Pay results fee

Sorry, you have not enough credits to pay results fee.

How quickly are the polar ice caps melting?

Launcher einstein Australia
Status Closed Closed 3 years, 6 months ago
Bounty Reward


national, global, and local statistics Current Events Global Warming


Frequently on the news I hear that the polar ice caps are melting and that we have worry about sea levels rising. Undoubtably the earth is heating up but how quickly is the ice retreating at the poles?

Are there any research teams or particular examples that monitor and document this?

5 credits to the best answer!

Answers (4)

  • Moriarty
    Aug 11, 2011

    Although the melting of polar ice is a natural phenomenon that occurs annually, recent statistics show that the current rate at which this happens has been dramatically increasing. During the summer season a certain amount of sea ice melts, only to reform every winter, NASA Earth Observatory[1] computes natural average decline in polar ice measured per decade at around 3.7% (45,100 km3 /year) but recent trends have shown that the amount of ice melt has increased to a little over 7.5% per decade (57,000 km3 /year).

    Animated images from the national Snow and Ice data Center displays these changes more plainly. It can be clearly seen from satellite images taken from 1979 to 2010 that this decline have been increasing rapidly since record keeping began.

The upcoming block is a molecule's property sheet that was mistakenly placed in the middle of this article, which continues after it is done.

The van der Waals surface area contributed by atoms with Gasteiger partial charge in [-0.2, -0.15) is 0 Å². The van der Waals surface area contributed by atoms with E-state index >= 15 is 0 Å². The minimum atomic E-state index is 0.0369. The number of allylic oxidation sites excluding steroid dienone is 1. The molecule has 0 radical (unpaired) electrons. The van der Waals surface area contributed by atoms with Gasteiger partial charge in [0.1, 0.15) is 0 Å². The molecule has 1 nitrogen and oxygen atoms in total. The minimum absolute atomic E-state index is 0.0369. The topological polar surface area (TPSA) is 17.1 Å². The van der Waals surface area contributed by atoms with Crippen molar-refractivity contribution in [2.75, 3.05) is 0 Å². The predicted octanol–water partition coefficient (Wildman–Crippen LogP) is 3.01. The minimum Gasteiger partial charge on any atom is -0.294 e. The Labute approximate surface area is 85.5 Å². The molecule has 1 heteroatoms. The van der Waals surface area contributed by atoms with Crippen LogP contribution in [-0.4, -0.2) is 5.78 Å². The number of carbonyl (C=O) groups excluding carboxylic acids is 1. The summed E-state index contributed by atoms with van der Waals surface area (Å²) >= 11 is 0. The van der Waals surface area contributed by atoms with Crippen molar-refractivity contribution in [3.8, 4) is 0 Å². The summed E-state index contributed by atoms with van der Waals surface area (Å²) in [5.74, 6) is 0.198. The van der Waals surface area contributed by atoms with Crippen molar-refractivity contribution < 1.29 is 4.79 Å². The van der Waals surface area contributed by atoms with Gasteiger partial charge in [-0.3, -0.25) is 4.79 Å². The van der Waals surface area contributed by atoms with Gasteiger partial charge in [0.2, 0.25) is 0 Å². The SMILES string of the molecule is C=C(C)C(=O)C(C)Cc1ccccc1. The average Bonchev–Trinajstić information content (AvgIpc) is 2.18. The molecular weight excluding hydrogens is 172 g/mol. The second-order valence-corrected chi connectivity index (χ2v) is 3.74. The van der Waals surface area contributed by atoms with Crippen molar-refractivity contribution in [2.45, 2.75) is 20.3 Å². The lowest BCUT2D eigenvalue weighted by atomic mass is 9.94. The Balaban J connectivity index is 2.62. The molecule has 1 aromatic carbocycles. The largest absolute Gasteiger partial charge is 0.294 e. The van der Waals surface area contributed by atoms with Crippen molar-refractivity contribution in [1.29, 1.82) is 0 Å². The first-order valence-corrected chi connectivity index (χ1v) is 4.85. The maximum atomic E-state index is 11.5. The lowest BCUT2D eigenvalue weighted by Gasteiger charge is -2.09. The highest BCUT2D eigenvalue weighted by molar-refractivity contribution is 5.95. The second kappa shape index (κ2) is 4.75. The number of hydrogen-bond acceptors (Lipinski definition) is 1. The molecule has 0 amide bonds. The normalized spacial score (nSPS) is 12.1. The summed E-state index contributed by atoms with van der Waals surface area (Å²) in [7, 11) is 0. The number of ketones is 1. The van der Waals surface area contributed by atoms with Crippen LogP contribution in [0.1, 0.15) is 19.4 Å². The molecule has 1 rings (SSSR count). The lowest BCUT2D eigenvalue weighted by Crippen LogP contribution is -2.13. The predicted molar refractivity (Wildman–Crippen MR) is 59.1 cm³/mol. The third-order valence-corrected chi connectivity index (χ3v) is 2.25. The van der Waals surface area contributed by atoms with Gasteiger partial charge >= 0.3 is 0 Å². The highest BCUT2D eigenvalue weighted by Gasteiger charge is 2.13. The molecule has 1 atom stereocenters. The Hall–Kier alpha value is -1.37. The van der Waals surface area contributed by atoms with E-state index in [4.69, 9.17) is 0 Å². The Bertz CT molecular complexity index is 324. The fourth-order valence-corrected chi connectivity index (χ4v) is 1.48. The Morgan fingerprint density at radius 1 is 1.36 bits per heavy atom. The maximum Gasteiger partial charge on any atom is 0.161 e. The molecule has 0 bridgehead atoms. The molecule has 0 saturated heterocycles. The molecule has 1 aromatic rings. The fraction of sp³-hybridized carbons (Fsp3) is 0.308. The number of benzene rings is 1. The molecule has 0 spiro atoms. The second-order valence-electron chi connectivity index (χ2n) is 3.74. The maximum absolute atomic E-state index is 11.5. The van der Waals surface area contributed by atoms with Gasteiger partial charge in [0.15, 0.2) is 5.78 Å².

Arctic sea ice September minimums:

    Arctic sea ice March maximums:

    Antarctic sea ice March minimums:

    Antarctic sea ice September maximums:

    And this comparative mosaic showing minimum points in the Arctic from 1979 to 2007

    An article from National Geographic News claims that greenhouse gas emissions from human activities that have increased the global average temperature rate by almost twice, combined with the natural ice decline cycles have caused such dramatic changes. Although it does say that there is a certain degree of uncertainty whether such changes are the results of a natural variability it does claim in the end that there is a consensus between actual observations and predicted models that such dramatic decline is caused by human activity. [2]

    The effects of these drastic changes cannot be ignored as the global impact of rising water levels will not only cause the loss of natural wildlife but threaten human settlements near various coastal areas on Earth.